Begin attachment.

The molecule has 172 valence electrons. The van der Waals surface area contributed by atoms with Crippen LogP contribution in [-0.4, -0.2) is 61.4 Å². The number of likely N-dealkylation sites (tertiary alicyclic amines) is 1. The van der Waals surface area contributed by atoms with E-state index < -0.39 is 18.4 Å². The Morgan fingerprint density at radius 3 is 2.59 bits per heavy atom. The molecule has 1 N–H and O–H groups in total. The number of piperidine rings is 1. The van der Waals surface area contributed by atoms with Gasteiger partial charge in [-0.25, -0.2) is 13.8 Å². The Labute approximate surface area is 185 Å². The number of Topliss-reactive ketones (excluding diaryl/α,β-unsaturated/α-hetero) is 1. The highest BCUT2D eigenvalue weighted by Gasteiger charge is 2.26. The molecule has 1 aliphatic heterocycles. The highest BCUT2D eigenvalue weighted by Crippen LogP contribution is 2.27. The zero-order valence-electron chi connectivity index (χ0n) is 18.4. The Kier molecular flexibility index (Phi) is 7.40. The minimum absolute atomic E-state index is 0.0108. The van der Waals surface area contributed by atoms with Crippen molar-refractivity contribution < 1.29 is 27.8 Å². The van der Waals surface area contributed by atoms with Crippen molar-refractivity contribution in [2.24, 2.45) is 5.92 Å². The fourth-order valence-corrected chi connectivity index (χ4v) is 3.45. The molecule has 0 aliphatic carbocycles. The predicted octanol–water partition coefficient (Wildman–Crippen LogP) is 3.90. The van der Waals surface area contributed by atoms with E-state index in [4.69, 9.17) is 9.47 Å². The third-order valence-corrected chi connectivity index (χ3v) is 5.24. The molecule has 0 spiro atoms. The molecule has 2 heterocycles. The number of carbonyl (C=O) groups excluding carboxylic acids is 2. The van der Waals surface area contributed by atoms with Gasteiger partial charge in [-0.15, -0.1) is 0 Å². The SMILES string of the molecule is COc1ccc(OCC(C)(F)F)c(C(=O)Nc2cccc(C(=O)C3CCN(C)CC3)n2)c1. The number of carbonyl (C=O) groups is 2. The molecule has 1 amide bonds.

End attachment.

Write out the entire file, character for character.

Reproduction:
The molecule has 172 valence electrons. The van der Waals surface area contributed by atoms with Crippen LogP contribution in [-0.4, -0.2) is 61.4 Å². The number of likely N-dealkylation sites (tertiary alicyclic amines) is 1. The van der Waals surface area contributed by atoms with E-state index < -0.39 is 18.4 Å². The Morgan fingerprint density at radius 3 is 2.59 bits per heavy atom. The molecule has 1 N–H and O–H groups in total. The number of piperidine rings is 1. The van der Waals surface area contributed by atoms with Gasteiger partial charge in [-0.25, -0.2) is 13.8 Å². The Labute approximate surface area is 185 Å². The number of Topliss-reactive ketones (excluding diaryl/α,β-unsaturated/α-hetero) is 1. The highest BCUT2D eigenvalue weighted by Gasteiger charge is 2.26. The molecule has 1 aliphatic heterocycles. The highest BCUT2D eigenvalue weighted by Crippen LogP contribution is 2.27. The zero-order valence-electron chi connectivity index (χ0n) is 18.4. The Kier molecular flexibility index (Phi) is 7.40. The minimum absolute atomic E-state index is 0.0108. The van der Waals surface area contributed by atoms with Crippen molar-refractivity contribution < 1.29 is 27.8 Å². The van der Waals surface area contributed by atoms with Crippen molar-refractivity contribution in [2.24, 2.45) is 5.92 Å². The fourth-order valence-corrected chi connectivity index (χ4v) is 3.45. The molecule has 0 aliphatic carbocycles. The predicted octanol–water partition coefficient (Wildman–Crippen LogP) is 3.90. The van der Waals surface area contributed by atoms with E-state index in [4.69, 9.17) is 9.47 Å². The third-order valence-corrected chi connectivity index (χ3v) is 5.24. The molecule has 0 spiro atoms. The molecule has 2 heterocycles. The number of carbonyl (C=O) groups excluding carboxylic acids is 2. The van der Waals surface area contributed by atoms with Gasteiger partial charge in [-0.15, -0.1) is 0 Å². The SMILES string of the molecule is COc1ccc(OCC(C)(F)F)c(C(=O)Nc2cccc(C(=O)C3CCN(C)CC3)n2)c1. The number of carbonyl (C=O) groups is 2. The molecule has 1 amide bonds.